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Line Changes

What does it take to train the top hockey players in the state — and country?


Published October 10, 2012 at 10:41 a.m.

Chris Line and Sam Seaver - MATTHEW THORSEN
  • Matthew Thorsen
  • Chris Line and Sam Seaver

For decades, off-ice training for hockey players always presented the same drudgery: squats, bench presses, throwing on weight to get as big as you could. “Push-me, pull-me exercises,” sums up Matt Higgins, a 49-year-old South Burlington resident who played as a student at St. Michael’s College and continues to play recreational hockey with a local league. “Then it was back to campus for sprinting, running hills and hitting the weight room again,” he adds.

That boring drill is not the norm anymore, at least not at South Burlington’s Body Resolution, where a revolution of sorts is happening among many Chittenden County hockey players. Gone are the grunting hulks and the barbells clattering to the floor. Instead, there’s a gleaming new 2000-square-foot space upstairs, with hardwood floors, rubber mats and a computer room (more on that later), all designed with hockey teams in mind.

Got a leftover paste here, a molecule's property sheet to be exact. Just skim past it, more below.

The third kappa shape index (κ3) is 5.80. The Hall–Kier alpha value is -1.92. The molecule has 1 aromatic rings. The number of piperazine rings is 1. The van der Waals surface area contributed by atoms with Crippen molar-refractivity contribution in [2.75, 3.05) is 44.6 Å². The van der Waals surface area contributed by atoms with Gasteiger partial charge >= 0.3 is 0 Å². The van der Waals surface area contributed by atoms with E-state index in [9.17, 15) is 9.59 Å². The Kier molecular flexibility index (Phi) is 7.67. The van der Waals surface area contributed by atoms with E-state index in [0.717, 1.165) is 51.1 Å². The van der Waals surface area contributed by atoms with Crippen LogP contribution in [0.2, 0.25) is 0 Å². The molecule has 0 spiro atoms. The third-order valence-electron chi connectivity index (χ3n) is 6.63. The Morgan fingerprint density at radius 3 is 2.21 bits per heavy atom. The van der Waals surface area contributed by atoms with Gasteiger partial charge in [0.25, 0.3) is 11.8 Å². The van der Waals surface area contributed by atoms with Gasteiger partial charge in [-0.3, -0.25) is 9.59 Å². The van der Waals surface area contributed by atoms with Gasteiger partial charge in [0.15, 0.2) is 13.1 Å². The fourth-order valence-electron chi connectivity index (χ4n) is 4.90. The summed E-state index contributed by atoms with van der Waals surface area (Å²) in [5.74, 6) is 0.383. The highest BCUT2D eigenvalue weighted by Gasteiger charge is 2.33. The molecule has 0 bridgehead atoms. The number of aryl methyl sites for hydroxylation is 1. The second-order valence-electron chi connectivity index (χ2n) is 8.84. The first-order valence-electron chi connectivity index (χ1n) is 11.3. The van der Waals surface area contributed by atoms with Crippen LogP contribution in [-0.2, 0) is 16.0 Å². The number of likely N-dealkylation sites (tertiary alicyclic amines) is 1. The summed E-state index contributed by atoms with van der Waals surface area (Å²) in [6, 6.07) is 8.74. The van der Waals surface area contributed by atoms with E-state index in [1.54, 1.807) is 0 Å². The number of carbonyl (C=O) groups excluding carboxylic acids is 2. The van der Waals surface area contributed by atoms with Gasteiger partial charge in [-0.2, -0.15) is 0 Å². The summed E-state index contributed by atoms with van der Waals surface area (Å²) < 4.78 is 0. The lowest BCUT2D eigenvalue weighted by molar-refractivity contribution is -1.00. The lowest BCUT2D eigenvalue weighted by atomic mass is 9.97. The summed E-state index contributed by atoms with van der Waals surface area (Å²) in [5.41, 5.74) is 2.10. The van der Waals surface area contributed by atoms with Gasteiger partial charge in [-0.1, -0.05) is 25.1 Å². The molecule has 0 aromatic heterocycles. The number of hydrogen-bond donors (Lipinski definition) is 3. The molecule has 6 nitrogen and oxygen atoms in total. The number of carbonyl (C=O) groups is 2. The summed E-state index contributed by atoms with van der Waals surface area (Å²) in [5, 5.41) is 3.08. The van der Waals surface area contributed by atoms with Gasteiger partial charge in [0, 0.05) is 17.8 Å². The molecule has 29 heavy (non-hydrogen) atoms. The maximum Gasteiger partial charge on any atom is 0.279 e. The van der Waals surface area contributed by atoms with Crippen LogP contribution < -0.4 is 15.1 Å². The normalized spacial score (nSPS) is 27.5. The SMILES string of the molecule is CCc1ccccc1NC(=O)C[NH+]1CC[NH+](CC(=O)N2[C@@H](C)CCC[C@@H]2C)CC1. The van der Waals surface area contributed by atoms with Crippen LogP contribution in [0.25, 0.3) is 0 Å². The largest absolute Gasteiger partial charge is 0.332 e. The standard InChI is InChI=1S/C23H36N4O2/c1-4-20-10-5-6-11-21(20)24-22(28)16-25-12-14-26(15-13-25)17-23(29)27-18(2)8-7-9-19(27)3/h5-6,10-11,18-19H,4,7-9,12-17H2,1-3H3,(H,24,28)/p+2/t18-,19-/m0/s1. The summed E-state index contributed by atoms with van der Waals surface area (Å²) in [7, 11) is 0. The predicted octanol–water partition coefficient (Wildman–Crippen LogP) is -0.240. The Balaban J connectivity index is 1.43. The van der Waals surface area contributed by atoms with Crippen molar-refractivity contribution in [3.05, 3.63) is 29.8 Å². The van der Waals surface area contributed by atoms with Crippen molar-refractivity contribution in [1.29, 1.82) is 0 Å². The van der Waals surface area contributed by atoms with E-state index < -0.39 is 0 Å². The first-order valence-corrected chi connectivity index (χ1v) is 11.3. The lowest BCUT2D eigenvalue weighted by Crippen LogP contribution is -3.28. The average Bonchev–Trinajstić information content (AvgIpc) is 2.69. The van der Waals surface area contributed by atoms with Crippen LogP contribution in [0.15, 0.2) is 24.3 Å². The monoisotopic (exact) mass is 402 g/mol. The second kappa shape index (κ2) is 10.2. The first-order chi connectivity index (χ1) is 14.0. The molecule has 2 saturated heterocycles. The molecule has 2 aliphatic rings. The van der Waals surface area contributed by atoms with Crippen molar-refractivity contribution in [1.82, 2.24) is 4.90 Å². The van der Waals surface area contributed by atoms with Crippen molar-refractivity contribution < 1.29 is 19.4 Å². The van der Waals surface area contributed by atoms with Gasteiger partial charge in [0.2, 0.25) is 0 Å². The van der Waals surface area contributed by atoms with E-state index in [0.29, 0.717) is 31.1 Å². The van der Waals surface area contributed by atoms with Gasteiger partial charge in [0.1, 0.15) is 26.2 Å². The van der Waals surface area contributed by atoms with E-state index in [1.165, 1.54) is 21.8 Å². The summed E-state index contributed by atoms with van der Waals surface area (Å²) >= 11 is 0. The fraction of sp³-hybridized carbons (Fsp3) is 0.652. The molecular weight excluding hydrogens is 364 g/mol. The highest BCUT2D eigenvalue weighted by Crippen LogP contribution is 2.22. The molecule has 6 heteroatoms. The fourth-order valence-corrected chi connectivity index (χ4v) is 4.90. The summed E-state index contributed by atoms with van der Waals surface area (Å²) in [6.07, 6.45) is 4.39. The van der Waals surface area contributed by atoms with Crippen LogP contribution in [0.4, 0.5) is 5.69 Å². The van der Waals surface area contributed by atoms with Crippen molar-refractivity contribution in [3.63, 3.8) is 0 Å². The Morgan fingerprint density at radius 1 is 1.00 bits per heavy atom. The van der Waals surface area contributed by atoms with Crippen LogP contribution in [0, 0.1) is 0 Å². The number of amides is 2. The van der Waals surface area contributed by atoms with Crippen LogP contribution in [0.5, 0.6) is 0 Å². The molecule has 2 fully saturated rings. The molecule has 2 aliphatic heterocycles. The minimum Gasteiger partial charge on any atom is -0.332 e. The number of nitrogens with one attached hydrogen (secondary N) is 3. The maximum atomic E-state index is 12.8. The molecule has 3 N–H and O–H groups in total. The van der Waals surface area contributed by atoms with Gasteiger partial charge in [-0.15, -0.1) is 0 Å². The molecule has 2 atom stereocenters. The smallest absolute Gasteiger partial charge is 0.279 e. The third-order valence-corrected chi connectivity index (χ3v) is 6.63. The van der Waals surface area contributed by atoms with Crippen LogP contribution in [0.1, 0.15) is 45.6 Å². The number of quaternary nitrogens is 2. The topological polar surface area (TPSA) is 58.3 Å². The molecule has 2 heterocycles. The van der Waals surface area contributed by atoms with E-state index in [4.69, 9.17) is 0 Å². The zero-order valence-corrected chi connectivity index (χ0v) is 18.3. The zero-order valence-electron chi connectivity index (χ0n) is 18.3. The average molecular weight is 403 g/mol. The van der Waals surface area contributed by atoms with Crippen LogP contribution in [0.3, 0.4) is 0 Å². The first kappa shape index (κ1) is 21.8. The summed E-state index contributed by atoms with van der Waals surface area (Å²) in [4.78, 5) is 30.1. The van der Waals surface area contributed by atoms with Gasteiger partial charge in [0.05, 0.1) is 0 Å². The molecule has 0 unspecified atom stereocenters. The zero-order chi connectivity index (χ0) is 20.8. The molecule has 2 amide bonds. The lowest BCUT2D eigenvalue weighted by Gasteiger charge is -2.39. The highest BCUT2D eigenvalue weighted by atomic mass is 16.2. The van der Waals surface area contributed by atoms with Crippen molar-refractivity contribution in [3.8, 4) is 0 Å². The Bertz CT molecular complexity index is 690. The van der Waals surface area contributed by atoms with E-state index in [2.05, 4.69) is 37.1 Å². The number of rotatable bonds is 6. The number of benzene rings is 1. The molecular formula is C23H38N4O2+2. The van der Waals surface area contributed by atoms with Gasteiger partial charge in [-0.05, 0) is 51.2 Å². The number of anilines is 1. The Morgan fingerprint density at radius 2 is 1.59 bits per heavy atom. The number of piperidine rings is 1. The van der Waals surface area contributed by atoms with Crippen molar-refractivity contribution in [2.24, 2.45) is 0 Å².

“We’re not your typical trainers,” says Chris Line during a tour of the Williston Road facility, where a smoothie bar and BOSU balls downstairs seem to prove his point. Line has become the go-to guy for everyone from peewees to pros hoping to get an edge on their hockey game — even if that means a bit of pain to begin with.

“His off-ice training is completely unique,” says Williston 17-year-old Teddy Marshall, who plays for the Boston Junior Bruins. “He’s a smart guy, and he knows exactly how to make you hurt.”

Line himself has been playing hockey since he was 3 years old; he played for the Clarkson University Golden Knights before coaching various teams and, two years ago, joining the Body Resolution team as a personal trainer. Now 34 and a resident of Essex, he trains all sorts of clients. But during preseason, 60 to 70 percent of them are hockey players, and he knows just what he’ll find when he conducts their initial evaluations.

“I’m pretty sure 99 percent of the kids we see tomorrow are going to have toes out, knees in, heels rising,” Line says the day before the Green Mountain Glades begin their training. “They’re always trying to get on the inside edge to push out, so their calves are really tight, their butt will stick out and they’ll have an arch in their back.”

Necessary for traction on the ice, maybe, but not so nice for maximal power, injury prevention and longevity in the sport. So Line works on correcting muscle imbalances through myofascial release, static stretches, stability movements and specific strength training. “There’s so much more knowledge now about the kinetic chain and the central nervous system,” he says. “Each year it seems like players are getting stronger, better, faster because of the amount of knowledge there is on what happens off the ice.”

Elite hockey players, too, go back to basics — former University of Vermont star and current National Hockey League center Torrey Mitchell, 27, spent several weeks this summer just doing corrective exercises with Line before moving on to more strength work.